Race, kidney disease progression, and mortality risk in HIV-infected persons.

Alves TP, Hulgan T, Wu P, Sterling TR, Stinnette SE, Rebeiro PF, Vincz AJ, Bruce M, Ikizler TA
Clin J Am Soc Nephrol. 2010 5 (12): 2269-75

PMID: 20876679 · PMCID: PMC2994089 · DOI:10.2215/CJN.00520110

BACKGROUND AND OBJECTIVES - The burden of HIV-associated chronic kidney disease (CKD) is growing in the United States, partially because of increased HIV-infection rates among African Americans. We determined the prevalence, incidence, and risk of rapid estimated GFR (eGFR) decline, ESRD, and death among HIV-infected (HIV+) African-American and non-African-American individuals cared for at the Comprehensive Care Center in Nashville, Tennessee, from January 1, 1998, through December 31, 2005.

DESIGN, SETTING, PARTICIPANTS, & MEASUREMENTS - Mixed effects, competing risks, and Poisson and Cox regression models were used to assess the risk of rapid eGFR decline (defined as ≥50% decrease in baseline eGFR), CKD5/ESRD, and death. The Chronic Kidney Disease Epidemiology Collaboration equation was used to calculate eGFR. Confounders were adjusted with a propensity score that related patient characteristics to the probability of being African American. Mixed effects models compared the rate of rapid eGFR decline for HIV-infected African Americans and non-African Americans.

RESULTS - There were 2468 HIV-infected individuals in the study: 33% African American; 21% female. Among all patients, HIV-infected African Americans did not have a statistically significant increased risk for rapid eGFR decline compared with non-African Americans. However, African Americans had a significantly higher risk of ESRD and tended toward a higher risk of death.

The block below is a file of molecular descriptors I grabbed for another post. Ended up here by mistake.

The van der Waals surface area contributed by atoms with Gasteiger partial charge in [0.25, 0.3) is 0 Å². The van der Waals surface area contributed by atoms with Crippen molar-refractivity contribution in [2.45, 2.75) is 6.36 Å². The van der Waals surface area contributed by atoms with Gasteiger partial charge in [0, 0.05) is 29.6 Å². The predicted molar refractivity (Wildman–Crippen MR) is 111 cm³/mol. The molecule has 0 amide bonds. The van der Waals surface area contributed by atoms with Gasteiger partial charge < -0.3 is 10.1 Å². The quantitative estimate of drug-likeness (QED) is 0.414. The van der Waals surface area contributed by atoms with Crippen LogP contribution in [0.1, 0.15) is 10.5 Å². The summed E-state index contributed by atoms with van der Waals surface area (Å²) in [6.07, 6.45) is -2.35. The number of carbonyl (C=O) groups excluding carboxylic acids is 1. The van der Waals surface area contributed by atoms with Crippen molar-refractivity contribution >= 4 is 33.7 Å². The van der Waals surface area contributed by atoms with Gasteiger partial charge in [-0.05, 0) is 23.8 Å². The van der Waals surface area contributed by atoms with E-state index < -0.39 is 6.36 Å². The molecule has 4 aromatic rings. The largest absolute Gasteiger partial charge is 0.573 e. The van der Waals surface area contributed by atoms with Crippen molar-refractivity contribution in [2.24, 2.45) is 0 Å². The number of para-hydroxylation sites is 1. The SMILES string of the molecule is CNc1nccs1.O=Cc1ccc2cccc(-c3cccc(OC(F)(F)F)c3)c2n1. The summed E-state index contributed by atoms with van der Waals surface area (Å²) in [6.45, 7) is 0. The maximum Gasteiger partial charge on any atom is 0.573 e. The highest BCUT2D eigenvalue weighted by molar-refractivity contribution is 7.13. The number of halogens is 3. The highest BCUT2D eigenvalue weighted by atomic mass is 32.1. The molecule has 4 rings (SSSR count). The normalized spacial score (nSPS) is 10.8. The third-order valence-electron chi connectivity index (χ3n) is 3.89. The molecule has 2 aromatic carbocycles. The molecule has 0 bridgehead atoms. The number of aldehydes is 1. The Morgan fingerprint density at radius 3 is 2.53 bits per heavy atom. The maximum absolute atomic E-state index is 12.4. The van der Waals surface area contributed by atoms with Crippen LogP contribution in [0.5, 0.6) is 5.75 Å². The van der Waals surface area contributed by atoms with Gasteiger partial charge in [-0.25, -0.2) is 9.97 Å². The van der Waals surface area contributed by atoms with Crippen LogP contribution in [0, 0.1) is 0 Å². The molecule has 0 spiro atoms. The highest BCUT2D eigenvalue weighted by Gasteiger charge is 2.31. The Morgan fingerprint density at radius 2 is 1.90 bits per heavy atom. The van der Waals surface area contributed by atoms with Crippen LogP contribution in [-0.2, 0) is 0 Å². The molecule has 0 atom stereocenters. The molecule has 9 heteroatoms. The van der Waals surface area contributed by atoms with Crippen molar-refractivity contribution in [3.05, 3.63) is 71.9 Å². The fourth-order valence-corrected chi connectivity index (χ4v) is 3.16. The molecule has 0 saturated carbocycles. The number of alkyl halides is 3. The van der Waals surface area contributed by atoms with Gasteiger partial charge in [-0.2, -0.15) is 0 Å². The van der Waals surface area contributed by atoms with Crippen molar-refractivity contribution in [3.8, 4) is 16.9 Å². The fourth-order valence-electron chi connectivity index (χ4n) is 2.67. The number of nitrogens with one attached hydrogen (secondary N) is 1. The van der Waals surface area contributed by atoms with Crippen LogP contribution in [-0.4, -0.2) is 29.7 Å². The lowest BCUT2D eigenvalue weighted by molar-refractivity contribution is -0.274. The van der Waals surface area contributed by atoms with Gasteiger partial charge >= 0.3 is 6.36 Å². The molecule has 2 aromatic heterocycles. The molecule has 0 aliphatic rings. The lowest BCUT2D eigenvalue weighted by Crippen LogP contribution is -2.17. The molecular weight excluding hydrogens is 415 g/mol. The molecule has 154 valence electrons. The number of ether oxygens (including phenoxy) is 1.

CONCLUSIONS - HIV-infected African Americans did not have a statistically significant difference in the risk of eGFR decline when compared with HIV-infected non-African Americans. The findings in this study have potential public health significance.

MeSH Terms (14)

Adult African Americans Antiretroviral Therapy, Highly Active Chronic Disease Cohort Studies Disease Progression Female Follow-Up Studies Glomerular Filtration Rate HIV Infections Humans Kidney Diseases Male Risk

Connections (4)

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